“However, clients generally understand when a request is not possible under a commercial AOC and we always try to find a workable alternative. Ultimately, we are there to look out for their safety.”

Oldenburg began flying gliders when he was just 13 and was later selected by the Danish Air Force for pilot training, serving for seven years. He has been with ExecuJet since 2008 and is tasked with operations and training for the Danish AOC. “I initially said I would give it a try for six months but I'm still here!”

He does not deal with ground ops, as ExecuJet employs other personnel to that end. Compliance, managing personnel and staff training form the bulk of his flight ops activities. He also carries out Type Rating Examiner duties and flies internally as a freelance pilot on the Global Express.

He adds: “Having the right people in the right roles is the start, middle and end of an efficient operation. Inevitably, this perfect match is hard to achieve.

“Changes in agency regulation have a major impact on my work. Sometimes the logic behind regulatory changes is not obvious but we have to faithfully comply and implement. The possible challenges with clients then have to be dealt with. Fortunately our relationship with the Danish Transport Authority is excellent. There is a great deal of trust, mutual respect and understanding, which helps the process a lot.”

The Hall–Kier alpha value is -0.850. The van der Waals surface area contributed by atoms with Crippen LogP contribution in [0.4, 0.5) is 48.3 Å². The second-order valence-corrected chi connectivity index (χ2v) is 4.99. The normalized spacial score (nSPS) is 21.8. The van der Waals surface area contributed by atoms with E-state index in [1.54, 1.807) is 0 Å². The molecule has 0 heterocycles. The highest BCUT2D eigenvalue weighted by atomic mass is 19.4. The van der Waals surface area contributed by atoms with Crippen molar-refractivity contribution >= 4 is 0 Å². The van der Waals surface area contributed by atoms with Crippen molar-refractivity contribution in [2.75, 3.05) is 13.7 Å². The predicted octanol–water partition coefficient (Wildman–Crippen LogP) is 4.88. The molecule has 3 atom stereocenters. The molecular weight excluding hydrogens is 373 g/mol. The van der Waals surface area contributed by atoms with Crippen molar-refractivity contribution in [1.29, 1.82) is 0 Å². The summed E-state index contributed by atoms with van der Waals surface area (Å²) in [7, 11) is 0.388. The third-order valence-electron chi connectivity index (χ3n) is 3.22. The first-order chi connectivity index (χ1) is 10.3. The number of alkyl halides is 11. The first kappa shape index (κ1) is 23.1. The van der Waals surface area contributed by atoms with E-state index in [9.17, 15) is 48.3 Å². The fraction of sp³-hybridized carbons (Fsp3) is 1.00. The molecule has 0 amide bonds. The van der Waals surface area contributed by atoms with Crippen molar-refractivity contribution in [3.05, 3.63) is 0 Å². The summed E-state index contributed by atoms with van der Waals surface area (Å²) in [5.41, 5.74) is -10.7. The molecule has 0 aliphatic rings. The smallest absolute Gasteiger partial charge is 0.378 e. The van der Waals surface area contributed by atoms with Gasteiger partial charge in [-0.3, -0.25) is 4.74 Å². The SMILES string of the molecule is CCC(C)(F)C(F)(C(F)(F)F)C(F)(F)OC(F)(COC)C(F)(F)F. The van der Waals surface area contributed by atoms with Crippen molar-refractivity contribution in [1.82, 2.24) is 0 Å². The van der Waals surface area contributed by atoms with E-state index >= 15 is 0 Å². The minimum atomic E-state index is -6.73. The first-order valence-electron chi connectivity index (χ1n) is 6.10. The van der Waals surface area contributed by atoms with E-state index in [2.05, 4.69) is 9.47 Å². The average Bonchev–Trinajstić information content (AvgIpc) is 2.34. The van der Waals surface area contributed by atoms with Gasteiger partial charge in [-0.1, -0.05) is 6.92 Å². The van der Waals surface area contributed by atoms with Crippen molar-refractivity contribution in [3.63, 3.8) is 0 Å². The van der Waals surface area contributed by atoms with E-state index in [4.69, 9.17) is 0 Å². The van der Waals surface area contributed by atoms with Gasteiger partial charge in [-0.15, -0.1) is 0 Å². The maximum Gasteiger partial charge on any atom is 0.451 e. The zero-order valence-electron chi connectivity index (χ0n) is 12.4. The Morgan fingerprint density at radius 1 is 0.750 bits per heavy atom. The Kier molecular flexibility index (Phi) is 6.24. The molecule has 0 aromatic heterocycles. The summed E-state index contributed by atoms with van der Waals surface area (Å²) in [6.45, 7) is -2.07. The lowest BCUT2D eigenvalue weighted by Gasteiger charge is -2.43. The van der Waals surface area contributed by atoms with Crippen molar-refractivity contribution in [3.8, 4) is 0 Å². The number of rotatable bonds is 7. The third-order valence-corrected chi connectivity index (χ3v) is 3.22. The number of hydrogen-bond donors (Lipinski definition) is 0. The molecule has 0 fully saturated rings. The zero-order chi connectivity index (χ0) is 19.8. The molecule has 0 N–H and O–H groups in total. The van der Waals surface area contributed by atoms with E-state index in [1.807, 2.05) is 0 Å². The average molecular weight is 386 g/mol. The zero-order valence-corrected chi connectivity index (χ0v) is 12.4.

There is no shortage of applications for pilot roles within ExecuJet, and Oldenburg says he can afford to be choosy: “Finding the right candidate to match both an aircraft owner and the rest of the crew can be a daunting task. We prefer pilots with experience, as in Denmark we do not have the resources to be a training facility.

“We get plenty of applicants with low flying hours wanting to jet around in a multimillion-dollar business aircraft flying vip passengers to exotic destinations. My advice to those candidates is usually to get a solid base of aviation experience by flying for one of the low-cost operators. The major ones generally have excellent training and stringent standard operating procedures to allow for this.

“These pilots are often an asset to our company when they want to switch from scheduled flying to business aviation. Once they have a solid base of experience under their belt they are welcome to apply again.”

He admits that the face of aviation is changing, in light of recent events: “Unfortunately, we are living in volatile times. We are spending a great deal of time following global geopolitical events and trying to predict the impact they will have on our operations. Our clients still want to fly around fairly unrestricted and we have to make absolutely sure this can happen safely through stringent risk assessments.”

Trond Stenehjem manages flight ops for the Norwegian operator Hesnes Air. He is tasked with managing the pilots and following up on their employment, duties and tasks. Stenehjem is a former airline pilot, and he joined Hesnes Air last year.

He specialises in fixed wing and sees his responsibilities as threefold: to the authorities, the company and his crew.